DNA: an arriving tool for beef cattle
by Miranda Reiman
Right now, it’s hard to imagine how future tools will change the beef cowherd.
Today, heifer development costs are high and getting higher as ranch profit goals demand efficiency while consumers want quality.
DNA technology is one of the emerging solutions for beef production, in line with the role it has played in agronomy.
“It takes so much time to develop a herd of cattle—a lifetime, honestly—that’s designed to be feed-efficient or have high reproduction,” says Cody Jorgensen, of Jorgensen Land and Cattle, Ideal, So. Dak. “The more knowledge you have about DNA to help you make the right decision, the better.”
His family has DNA-tested standout Angus bulls and donor cows for years, but he plans to step it up a notch this fall.
“It’s going to be a tremendous tool to add, along with the quantitative genetic research that we do,” Jorgensen says. And although the registered cattle world will be quicker to use the tool, he says the new lower-density, lower-cost tests “could impact commercial cattle heavily.”
“Data is a power,” he says. “You get a lot of cost and time and energy stuck into a bred female, and every day that it maybe in the wrong group, it’s very expensive. If a guy knew early in a calf’s life if it had the abilities we want, it would definitely improve the costs of raising replacement heifers.”
“Just a few percentage changes in fertility would have a much higher impact in whole-system profitability than most of these carcass measures we’re talking about,” he says.
The Angus breed is working on measuring longevity and survivability currently.
“Once you get data and ways to measure traits like that, then a DNA test is soon to follow,” Bowman says.
Jorgensen dreams of a system similar to what has shaped the crop side of their business.
“If we could genetically select for all the things that challenge us—if that’s the fescue grass or the elevation—if we could understand DNA that could handle that type of environment or that was resistant to respiratory disease—just imagine that. It would be a game changer.”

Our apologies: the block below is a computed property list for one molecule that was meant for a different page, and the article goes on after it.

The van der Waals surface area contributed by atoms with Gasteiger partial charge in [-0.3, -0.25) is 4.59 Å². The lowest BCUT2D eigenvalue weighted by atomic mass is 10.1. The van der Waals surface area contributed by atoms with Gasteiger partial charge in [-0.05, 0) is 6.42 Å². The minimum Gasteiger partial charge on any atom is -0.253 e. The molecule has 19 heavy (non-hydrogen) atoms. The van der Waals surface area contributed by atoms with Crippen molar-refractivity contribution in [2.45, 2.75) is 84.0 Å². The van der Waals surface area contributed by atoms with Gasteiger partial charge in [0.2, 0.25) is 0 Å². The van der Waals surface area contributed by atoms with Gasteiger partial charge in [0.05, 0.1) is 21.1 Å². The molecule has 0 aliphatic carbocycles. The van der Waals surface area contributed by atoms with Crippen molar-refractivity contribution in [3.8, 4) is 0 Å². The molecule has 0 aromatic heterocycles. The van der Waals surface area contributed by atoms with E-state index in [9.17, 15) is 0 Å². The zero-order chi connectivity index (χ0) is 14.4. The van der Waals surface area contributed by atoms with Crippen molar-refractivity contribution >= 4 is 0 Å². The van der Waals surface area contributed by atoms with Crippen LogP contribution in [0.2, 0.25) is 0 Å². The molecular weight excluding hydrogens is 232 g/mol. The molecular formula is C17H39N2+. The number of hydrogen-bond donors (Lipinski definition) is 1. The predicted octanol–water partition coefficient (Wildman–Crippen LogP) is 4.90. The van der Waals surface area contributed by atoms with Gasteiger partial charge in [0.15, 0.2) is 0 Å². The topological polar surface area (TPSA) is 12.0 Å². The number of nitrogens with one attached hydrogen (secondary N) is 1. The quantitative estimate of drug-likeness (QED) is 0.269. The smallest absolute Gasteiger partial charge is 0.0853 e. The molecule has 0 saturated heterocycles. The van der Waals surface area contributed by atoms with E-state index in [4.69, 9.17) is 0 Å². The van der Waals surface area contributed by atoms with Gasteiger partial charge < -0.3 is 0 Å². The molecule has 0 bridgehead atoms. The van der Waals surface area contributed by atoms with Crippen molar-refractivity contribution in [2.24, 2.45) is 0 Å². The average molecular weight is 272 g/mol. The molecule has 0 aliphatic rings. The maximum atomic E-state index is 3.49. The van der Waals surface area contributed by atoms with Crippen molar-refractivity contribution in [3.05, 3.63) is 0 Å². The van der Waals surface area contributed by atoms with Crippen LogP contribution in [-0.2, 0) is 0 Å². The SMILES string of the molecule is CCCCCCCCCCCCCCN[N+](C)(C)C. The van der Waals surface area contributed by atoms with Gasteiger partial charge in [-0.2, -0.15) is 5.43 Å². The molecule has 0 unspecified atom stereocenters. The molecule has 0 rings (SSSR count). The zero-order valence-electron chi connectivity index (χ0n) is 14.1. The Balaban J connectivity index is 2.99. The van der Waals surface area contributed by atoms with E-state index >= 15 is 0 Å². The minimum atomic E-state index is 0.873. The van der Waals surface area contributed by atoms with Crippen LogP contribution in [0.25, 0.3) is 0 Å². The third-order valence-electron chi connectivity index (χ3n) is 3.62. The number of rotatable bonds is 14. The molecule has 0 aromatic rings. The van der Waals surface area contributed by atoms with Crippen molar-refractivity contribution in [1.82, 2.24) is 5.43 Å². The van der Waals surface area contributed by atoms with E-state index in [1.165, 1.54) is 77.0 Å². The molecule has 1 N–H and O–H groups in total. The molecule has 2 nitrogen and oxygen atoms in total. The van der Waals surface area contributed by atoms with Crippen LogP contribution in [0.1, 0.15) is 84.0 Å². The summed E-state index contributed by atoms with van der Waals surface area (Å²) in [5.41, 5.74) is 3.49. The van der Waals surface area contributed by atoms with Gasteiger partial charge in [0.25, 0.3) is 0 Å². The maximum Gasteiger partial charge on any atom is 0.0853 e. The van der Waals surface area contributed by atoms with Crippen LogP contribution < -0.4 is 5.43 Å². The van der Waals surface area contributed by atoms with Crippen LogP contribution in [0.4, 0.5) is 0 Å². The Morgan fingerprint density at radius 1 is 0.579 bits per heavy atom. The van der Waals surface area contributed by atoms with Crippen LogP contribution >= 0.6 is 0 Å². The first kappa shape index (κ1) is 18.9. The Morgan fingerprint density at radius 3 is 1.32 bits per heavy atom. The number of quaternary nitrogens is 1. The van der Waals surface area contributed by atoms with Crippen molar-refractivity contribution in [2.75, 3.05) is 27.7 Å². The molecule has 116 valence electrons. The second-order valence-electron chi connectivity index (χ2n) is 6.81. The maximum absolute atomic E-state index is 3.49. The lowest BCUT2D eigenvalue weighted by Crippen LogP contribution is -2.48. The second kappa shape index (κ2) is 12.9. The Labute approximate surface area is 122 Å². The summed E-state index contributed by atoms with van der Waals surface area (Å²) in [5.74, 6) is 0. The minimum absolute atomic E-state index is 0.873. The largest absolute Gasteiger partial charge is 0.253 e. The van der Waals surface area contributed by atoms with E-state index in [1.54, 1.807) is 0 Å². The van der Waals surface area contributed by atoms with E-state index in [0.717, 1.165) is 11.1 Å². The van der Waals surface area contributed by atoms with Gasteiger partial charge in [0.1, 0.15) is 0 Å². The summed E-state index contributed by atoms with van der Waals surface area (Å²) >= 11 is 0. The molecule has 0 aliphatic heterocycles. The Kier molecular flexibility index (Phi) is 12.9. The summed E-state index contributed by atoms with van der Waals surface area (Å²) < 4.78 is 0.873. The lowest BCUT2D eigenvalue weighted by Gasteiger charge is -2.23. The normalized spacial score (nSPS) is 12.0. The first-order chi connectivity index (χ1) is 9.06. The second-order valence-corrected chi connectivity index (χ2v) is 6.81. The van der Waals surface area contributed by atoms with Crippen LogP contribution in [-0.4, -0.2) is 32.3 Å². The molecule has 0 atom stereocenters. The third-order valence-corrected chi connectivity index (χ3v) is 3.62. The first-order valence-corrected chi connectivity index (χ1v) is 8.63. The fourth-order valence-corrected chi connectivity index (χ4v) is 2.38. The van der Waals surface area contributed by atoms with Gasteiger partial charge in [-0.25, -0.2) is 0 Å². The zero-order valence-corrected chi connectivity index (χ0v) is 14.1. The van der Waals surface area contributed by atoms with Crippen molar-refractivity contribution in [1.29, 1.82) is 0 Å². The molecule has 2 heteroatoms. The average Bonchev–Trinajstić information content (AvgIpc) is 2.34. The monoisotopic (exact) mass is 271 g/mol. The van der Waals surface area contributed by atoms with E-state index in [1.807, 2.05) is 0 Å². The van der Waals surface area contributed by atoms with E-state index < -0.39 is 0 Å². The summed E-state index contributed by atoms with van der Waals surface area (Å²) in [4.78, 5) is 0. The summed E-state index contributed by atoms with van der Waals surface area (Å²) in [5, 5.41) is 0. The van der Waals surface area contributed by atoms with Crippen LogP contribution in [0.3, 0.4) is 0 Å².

E. coliresistance. Fertility. Ability to handle “hot” rations. Tests for these traits are all on the horizon.
“Any places we can increase efficiency by selling one more calf, because we have one more fertile female,” Kuehn says, “or have one more calf sold for slaughter because he made it through the feedlot without respiratory disease, or fewer food-borne pathogens are advantageous—those sorts of changes are a boon for the industry in terms of perception and environmental footprint.”
Jorgensen has been pulling DNA samples for their files, “just in case” they want to analyze them.
“It’s not like the poultry or swine business where they can do 2.4 turns per year,” he says.“You just can’t make that much progress in a year’s time. It’s critical to know whether those cattle will do it or not.”
It matters to individual ranchers and to those further down the beef production chain.
“Meat demand is not going down, especially worldwide, Kuehn says. “It’ll take focus if we’re going to keep beef competitive to other protein sources.”
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